Also, while I am discussing the current failings of our government, I'd like to point out that I have never seen a more awful and terrible mishandling of an issue as I have with the carbon tax plan. Seriously, the solution to make it palpable to people after Abbott and the opposition ran around cackling like evil super villains is to simply bribe them?

Here is the solution:

"We're putting in a carbon tax. The money raised from the tax will be used to fund alternative energy resources to change our current damaging power sources."

Honestly, it's not hard.

The Writer and the Critic, Above/Below

The latest episode of the Writer and the Critic is out and features a review and, largely spoiler free, discussion of Above/Below:

The Writer and the Critic elects to stay at home and rest its feet this month as your hosts, Kirstyn McDermott and Ian Mond, give you a rundown on the recently announced ballots for the Ditmar and Chronos Awards. Ian grabs a shovel ad promptly digs himself a Ditmar-shaped hole. Kirstyn highlights the emergence of the podcast as a dominant form of "fan publication" on both ballots.They then discuss gender bias in The Periodic Table of Storytelling (which is based on the TV Tropes wiki) -- not to mention gender bias on Ian's hoodie! -- as well as a related blog post by Ann Leckie. Ian laments the likely closure of Salon Futura but hopes Wizard's Tower Press (and its fine online book store) will continue. Kirstyn still refuses to buy an iPad.

Above/Below by Stephanie Campisi and Ben Peek is a listener-recommended title which is comprised of two linked novellas published as a single "flip-style" book.There are very few spoilers in this review but if you haven't read the book and wish to skip ahead, the discussion begins at 39:30 and ends around 54:15.

The official podcast books are The Brief and Wondrous Life of Oscar Wao by Junot Díaz (chosen by Ian) and Liar by Justine Larbalestier (recommended by Kirstyn). Be warned: both these discussions contains MASSIVE SPOILERS!! They begin at 54:15 for Oscar Wao and 1:20:20 for Liar. If you haven't already read the books, you may want to come back later when you have. Especially when it coms to Liar. Kirstyn and Ian are very serious about that. Look how sternly their fingers are wagging!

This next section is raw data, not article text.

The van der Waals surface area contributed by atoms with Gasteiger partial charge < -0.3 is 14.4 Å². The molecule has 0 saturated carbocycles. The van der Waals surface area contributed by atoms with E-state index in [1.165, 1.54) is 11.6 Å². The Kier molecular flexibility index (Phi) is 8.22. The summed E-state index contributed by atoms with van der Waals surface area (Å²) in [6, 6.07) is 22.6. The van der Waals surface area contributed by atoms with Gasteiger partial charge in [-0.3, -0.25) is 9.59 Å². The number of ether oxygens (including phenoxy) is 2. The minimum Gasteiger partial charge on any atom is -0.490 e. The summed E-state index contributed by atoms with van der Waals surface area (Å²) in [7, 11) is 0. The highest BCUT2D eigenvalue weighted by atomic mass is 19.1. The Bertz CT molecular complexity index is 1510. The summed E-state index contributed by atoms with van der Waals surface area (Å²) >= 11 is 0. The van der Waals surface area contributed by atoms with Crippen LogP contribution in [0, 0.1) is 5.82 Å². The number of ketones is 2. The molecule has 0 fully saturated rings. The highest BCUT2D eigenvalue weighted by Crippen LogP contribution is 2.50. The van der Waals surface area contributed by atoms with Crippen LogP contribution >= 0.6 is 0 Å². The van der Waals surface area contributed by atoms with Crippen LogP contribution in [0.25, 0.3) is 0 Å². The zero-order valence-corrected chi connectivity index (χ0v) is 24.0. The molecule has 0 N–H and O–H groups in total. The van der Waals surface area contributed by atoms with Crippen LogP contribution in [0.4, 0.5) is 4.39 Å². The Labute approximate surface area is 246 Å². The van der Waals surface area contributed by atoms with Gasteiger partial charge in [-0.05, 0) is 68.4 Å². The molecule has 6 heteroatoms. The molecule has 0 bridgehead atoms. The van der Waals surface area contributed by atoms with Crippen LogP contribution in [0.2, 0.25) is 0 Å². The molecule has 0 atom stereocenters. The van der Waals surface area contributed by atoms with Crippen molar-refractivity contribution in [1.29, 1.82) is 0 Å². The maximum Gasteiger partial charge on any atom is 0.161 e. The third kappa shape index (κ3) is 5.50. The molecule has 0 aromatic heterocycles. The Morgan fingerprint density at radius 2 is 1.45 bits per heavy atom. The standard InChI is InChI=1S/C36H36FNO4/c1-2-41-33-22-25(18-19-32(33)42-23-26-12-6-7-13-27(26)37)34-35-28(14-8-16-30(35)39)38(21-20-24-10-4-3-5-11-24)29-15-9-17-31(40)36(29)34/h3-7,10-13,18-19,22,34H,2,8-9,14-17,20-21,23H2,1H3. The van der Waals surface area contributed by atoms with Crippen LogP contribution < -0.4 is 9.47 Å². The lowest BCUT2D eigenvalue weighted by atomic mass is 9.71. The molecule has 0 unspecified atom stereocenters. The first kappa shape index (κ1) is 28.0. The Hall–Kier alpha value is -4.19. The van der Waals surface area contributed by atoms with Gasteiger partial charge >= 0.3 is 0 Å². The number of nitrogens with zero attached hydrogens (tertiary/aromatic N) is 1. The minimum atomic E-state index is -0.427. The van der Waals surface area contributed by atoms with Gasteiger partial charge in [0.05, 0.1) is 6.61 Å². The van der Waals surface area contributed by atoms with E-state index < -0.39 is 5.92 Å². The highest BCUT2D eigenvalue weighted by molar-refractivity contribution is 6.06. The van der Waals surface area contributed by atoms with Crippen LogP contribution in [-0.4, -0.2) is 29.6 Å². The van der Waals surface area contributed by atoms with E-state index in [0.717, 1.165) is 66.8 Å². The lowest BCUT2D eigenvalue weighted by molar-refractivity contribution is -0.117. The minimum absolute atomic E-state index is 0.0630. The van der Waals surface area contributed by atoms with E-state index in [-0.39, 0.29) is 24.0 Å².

To hear a final wrap-up, brief mention of feedback, and some very exciting podcasty news, listen in from 1:39:00.

For the next episode, Ian has chosen The Resurrectionst by Jack O'Connell while Kirstyn has picked Oryx and Crake by Margaret Atwood. In addition, they will be discussing the new split-novel/duology, Black Out and All Clear by Connie Willis, which was recommended by a listener. Whew, that's a whole bunch of words to get through!

*** The Writer and the Critic adopts a book club approach to its discussion and will assume its listeners have either read the books in question or don't care if they find out that it was all but a dream in the end. There will almost certainly be spoilers, so you are encouraged to read the chosen titles ahead of time. It'll be much more fun that way and Ian and Kirstyn won't get near as many death threats! ***


The discussion of Above/Below is pretty positive. Which side to read first is discussed, Thomas Disch is name checked and so is Bruce Willis. Steph is called beautiful and I am called political, and it was all very quite positive, as I said. You should check it out if you have read the book, and even if you haven't.

Above/Below can be purchased here for 15 bucks. Obviously you want to buy it.